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# Check winner diagonal

Andres John
Ranch Hand
Posts: 34
this is just part of the ttt program that i need to know how i could check the four main diagonals line for the winner. this what i got

Michael Dunn
Ranch Hand
Posts: 4632
one way might be to set up another array of 'lines'
e.g. say you have a button array button[9] so they are indexed 0 to 8
JButton[][] lines = {{button[0],button[1],button[2]},
then
3,4,5 (row)
6,7,8 (row)
0,3,6 (column)
1,4,7 (column)
2,5,8 (column)
0,4,8 (diagonal)
2,4,6 (diagonal)

and check each 'line' to see if they're all the same i.e. winner

Winston Gutkowski
Bartender
Posts: 10109
56
Andres John wrote:this is just part of the ttt program that i need to know how i could check the four main diagonals line for the winner.

Four? Must be a new version of TTT I haven't heard of. And if this is for a 3D TTT game, there will be a lot more than 4, because there will be 2 for each plane, plus 4 "3D" diagonals (and you should probably come up with a name for them to differentiate them from a "normal" diagonal).

My suggestion: Write methods that return you rows, columns, and diagonals for each plane and "apex to apex" lines as arrays of your TTT cells. That way, you can program the game for any size of board.

Winston

Andres John
Ranch Hand
Posts: 34
Winston Gutkowski wrote:
Andres John wrote:this is just part of the ttt program that i need to know how i could check the four main diagonals line for the winner.

Four? Must be a new version of TTT I haven't heard of. And if this is for a 3D TTT game, there will be a lot more than 4, because there will be 2 for each plane, plus 4 "3D" diagonals (and you should probably come up with a name for them to differentiate them from a "normal" diagonal).

My suggestion: Write methods that return you rows, columns, and diagonals for each plane and "apex to apex" lines as arrays of your TTT cells. That way, you can program the game for any size of board.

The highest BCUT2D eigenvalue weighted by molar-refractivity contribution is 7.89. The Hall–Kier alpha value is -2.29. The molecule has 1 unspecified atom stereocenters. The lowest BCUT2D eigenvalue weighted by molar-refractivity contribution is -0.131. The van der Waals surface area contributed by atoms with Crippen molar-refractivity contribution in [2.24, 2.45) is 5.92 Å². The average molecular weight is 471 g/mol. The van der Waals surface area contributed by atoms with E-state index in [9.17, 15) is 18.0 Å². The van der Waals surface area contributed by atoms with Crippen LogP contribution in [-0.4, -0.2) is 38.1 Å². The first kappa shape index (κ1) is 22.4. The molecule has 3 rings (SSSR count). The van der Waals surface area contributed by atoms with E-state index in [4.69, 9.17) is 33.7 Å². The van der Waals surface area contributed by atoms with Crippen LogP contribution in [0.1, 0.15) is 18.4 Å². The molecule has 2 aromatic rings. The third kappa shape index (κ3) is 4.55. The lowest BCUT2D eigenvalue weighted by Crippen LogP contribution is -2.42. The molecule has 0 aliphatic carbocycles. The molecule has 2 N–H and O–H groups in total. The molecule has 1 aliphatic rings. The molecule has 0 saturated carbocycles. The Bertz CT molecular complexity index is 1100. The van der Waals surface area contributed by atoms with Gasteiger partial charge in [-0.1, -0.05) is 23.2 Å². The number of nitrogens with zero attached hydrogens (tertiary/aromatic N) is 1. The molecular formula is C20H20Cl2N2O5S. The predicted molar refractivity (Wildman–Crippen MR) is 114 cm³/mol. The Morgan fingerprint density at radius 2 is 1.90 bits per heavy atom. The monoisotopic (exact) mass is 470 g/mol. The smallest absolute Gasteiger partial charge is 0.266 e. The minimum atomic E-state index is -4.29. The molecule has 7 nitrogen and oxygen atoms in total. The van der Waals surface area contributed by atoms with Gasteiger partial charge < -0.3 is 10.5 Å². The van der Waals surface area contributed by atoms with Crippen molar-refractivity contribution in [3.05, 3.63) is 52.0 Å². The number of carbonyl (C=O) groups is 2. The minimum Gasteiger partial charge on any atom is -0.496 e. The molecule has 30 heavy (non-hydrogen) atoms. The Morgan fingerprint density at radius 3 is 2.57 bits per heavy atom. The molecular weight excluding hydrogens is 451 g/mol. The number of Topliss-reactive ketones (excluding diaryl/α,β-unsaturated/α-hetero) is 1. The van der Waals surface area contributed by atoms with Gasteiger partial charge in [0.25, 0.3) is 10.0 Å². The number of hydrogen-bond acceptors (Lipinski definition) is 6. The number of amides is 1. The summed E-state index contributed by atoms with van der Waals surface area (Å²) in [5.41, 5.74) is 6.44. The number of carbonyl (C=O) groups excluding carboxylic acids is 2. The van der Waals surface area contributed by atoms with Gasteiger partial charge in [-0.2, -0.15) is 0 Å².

Winston

i already did that which is this
using For Loop

i just need to find all the possible diagonal. I think i'm missing few of them.

Winston Gutkowski
Bartender
Posts: 10109
56
Andres John wrote:i already did that which is this
...
using For Loop

which isn't creating methods.

i just need to find all the possible diagonal. I think i'm missing few of them.

Which is probably because you haven't broken the problem down enough. Monolithic code like that, especially when it involves multi-layered loops, can become incrediby difficult to follow, so my suggestion would be something like this:
1. You know how to find a winning line on a 2D board. Well, in an NxNxN cube there are 3N "planes" or "sections" - N for each of the x, y and z dimensions - each of which is the equivalent of a 2D TTT board. Write a method that returns you a single plane of NxN squares (the x dimension planes are dirt simple; the y and z ones only marginally more difficult).
2. Run the method for each plane in your cube, and check what it returns just like you would an ordinary TTT board.
3. The only "lines" left to process after that are your 4 "apex-to-apex" diagonals.

HIH

Winston

Andres John
Ranch Hand
Posts: 34
Winston Gutkowski wrote:
Andres John wrote:i already did that which is this
...
using For Loop

which isn't creating methods.

i just need to find all the possible diagonal. I think i'm missing few of them.

Which is probably because you haven't broken the problem down enough. Monolithic code like that, especially when it involves multi-layered loops, can become incrediby difficult to follow, so my suggestion would be something like this:
1. You know how to find a winning line on a 2D board. Well, in an NxNxN cube there are 3N "planes" or "sections" - N for each of the x, y and z dimensions - each of which is the equivalent of a 2D TTT board. Write a method that returns you a single plane of NxN squares (the x dimension planes are dirt simple; the y and z ones only marginally more difficult).
2. Run the method for each plane in your cube, and check what it returns just like you would an ordinary TTT board.
3. The only "lines" left to process after that are your 4 "apex-to-apex" diagonals.

HIH
Winston

k will try to figure this out